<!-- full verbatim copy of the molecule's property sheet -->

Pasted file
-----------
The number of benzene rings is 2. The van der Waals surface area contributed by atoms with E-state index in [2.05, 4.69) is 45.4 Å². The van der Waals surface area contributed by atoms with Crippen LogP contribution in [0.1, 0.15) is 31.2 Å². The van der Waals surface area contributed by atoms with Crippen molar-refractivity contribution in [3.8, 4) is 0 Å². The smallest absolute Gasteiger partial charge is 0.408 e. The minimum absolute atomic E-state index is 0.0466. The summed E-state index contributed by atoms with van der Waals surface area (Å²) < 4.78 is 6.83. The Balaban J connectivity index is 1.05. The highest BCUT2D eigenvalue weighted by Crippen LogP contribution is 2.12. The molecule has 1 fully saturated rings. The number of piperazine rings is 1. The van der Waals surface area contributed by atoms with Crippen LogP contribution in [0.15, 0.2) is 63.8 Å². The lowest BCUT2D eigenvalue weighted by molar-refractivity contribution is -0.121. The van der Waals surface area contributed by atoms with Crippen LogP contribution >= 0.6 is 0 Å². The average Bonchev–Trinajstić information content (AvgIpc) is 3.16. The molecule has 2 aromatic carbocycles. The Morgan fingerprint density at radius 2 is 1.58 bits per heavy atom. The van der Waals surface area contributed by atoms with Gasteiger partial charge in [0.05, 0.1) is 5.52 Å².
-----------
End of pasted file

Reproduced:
The number of benzene rings is 2. The van der Waals surface area contributed by atoms with E-state index in [2.05, 4.69) is 45.4 Å². The van der Waals surface area contributed by atoms with Crippen LogP contribution in [0.1, 0.15) is 31.2 Å². The van der Waals surface area contributed by atoms with Crippen molar-refractivity contribution in [3.8, 4) is 0 Å². The smallest absolute Gasteiger partial charge is 0.408 e. The minimum absolute atomic E-state index is 0.0466. The summed E-state index contributed by atoms with van der Waals surface area (Å²) < 4.78 is 6.83. The Balaban J connectivity index is 1.05. The highest BCUT2D eigenvalue weighted by Crippen LogP contribution is 2.12. The molecule has 1 fully saturated rings. The number of piperazine rings is 1. The van der Waals surface area contributed by atoms with Crippen LogP contribution in [0.15, 0.2) is 63.8 Å². The lowest BCUT2D eigenvalue weighted by molar-refractivity contribution is -0.121. The van der Waals surface area contributed by atoms with Crippen LogP contribution >= 0.6 is 0 Å². The average Bonchev–Trinajstić information content (AvgIpc) is 3.16. The molecule has 2 aromatic carbocycles. The Morgan fingerprint density at radius 2 is 1.58 bits per heavy atom. The van der Waals surface area contributed by atoms with Gasteiger partial charge in [0.05, 0.1) is 5.52 Å².